Are "fake" service dogs ruining everything?
Updated: Feb 8
One term you’ve probably heard is “fake” service dog. Many places and people rail against these fakes causing trouble in stores and other public locations. I’ve previously written about what a service dog is and why only service dogs are given public access, but what is a “fake” service dog and should we be worried about them?
A “fake” service dog is any dog that doesn’t meet the definition of service dog, whether it’s because the handler isn’t (visibly) disabled, the dog isn’t trained, the dog is a certain breed or size, or the dog is misbehaving. Most often, when people are talking about “fake” service dogs, they mean that the dog is a pet that isn’t well-behaved and that they aren't necessary for their handler's well-being.
The term isn’t really accurate, though. There is no restriction on size or breed of dog that can be a service dog. There are some restrictions like service dogs need to be able to do their work, so they can't be restricted in a shopping cart (there's also health concerns to consider), but any size or breed of dog can be a "real" service dog.
Our service dogs are also not robots and even the best-trained and -behaved ones can have off days or can be provoked. Now, of course, we hope our service dogs don’t react to anything, but when multiple employees in a store have been constantly barking at your dog (a true story), it’s not a surprise that your dog gives off a couple of barks back. They may look “fake” in that moment, but that doesn’t make them illegitimate.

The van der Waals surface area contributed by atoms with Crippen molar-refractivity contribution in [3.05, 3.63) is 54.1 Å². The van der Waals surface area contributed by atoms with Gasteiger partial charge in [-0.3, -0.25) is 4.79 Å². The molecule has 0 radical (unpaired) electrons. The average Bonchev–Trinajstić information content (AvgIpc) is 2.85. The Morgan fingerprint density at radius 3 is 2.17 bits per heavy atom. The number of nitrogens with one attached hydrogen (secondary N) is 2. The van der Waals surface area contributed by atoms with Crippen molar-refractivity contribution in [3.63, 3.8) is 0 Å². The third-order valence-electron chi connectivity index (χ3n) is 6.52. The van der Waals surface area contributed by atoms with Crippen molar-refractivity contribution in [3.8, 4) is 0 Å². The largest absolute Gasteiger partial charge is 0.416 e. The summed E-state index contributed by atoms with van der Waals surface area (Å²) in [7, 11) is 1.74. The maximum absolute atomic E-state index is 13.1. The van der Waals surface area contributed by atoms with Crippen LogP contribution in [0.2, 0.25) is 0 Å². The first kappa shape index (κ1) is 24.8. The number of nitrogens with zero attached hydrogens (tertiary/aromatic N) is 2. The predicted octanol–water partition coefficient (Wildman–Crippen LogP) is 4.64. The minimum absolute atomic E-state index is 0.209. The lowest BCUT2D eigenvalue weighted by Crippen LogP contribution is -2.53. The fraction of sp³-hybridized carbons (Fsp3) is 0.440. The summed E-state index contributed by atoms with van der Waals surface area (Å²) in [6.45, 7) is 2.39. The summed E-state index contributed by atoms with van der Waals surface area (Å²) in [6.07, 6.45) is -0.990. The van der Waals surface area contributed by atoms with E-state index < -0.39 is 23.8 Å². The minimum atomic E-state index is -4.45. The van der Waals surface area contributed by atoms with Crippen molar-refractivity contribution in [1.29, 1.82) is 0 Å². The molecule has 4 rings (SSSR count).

The biggest problem we have is the lack of knowledge among the public and businesses. When businesses don’t know their rights, they’re either too worried to allow any dog in (denying access rights to legitimate service dogs) or they’re too afraid to deny any dog and allow even those dogs that are lunging, growling, etc. in.
When the public doesn’t understand what service dogs are, you get many people believing the “You can take your dog with you anywhere” ads that appear all over the internet and paying those companies for fake registration/IDs. Those who actually handle a service dog will know that no registration is legally required and that having a service dog isn’t all positives. In fact, if you ask a service dog handler if they like being able to go anywhere with their dog (which you shouldn’t do, by the way), the answer will almost always be that, no, they’d much rather be able to go places without their dog.
Unfortunately, no matter what we do, some people will always break the laws, both judicial and of common decency. However, the more we can educate others, the better public locations will be because they will understand that they have to allow service dogs, but that they’re also allowed to deny access to any dog that either doesn’t task/work or that is misbehaving and causing a disturbance. Instead of trying to gatekeep and shame others by using the term “fake” service dog, we should focus on educating everyone so they can follow the rules themselves.